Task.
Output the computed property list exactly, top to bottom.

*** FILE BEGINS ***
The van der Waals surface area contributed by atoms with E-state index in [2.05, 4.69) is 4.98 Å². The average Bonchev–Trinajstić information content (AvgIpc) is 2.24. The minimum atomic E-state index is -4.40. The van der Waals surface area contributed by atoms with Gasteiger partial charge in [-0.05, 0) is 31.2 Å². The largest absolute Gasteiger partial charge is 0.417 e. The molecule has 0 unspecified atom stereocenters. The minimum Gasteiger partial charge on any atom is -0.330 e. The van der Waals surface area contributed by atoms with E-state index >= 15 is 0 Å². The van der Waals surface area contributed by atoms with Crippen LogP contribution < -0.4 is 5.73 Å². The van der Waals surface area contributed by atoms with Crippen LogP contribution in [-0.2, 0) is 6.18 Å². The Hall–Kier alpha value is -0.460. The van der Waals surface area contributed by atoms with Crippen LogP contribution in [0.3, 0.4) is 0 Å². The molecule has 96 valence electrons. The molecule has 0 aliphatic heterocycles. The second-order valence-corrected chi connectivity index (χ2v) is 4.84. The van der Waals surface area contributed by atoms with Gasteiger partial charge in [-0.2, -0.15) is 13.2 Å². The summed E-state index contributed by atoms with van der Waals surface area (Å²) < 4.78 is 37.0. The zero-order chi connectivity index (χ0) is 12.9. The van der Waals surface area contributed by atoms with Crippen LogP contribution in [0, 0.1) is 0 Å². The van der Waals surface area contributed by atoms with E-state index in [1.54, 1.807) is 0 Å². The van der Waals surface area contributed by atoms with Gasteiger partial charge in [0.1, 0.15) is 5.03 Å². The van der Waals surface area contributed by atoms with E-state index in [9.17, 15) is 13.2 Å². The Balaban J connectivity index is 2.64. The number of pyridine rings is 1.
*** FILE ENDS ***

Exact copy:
The van der Waals surface area contributed by atoms with E-state index in [2.05, 4.69) is 4.98 Å². The average Bonchev–Trinajstić information content (AvgIpc) is 2.24. The minimum atomic E-state index is -4.40. The van der Waals surface area contributed by atoms with Gasteiger partial charge in [-0.05, 0) is 31.2 Å². The largest absolute Gasteiger partial charge is 0.417 e. The molecule has 0 unspecified atom stereocenters. The minimum Gasteiger partial charge on any atom is -0.330 e. The van der Waals surface area contributed by atoms with E-state index >= 15 is 0 Å². The van der Waals surface area contributed by atoms with Crippen LogP contribution < -0.4 is 5.73 Å². The van der Waals surface area contributed by atoms with Crippen LogP contribution in [-0.2, 0) is 6.18 Å². The Hall–Kier alpha value is -0.460. The van der Waals surface area contributed by atoms with Crippen LogP contribution in [0.3, 0.4) is 0 Å². The molecule has 96 valence electrons. The molecule has 0 aliphatic heterocycles. The second-order valence-corrected chi connectivity index (χ2v) is 4.84. The van der Waals surface area contributed by atoms with Gasteiger partial charge in [-0.2, -0.15) is 13.2 Å². The summed E-state index contributed by atoms with van der Waals surface area (Å²) < 4.78 is 37.0. The zero-order chi connectivity index (χ0) is 12.9. The van der Waals surface area contributed by atoms with Crippen LogP contribution in [0, 0.1) is 0 Å². The van der Waals surface area contributed by atoms with E-state index in [1.54, 1.807) is 0 Å². The van der Waals surface area contributed by atoms with Gasteiger partial charge in [0.1, 0.15) is 5.03 Å². The van der Waals surface area contributed by atoms with E-state index in [9.17, 15) is 13.2 Å². The Balaban J connectivity index is 2.64. The number of pyridine rings is 1.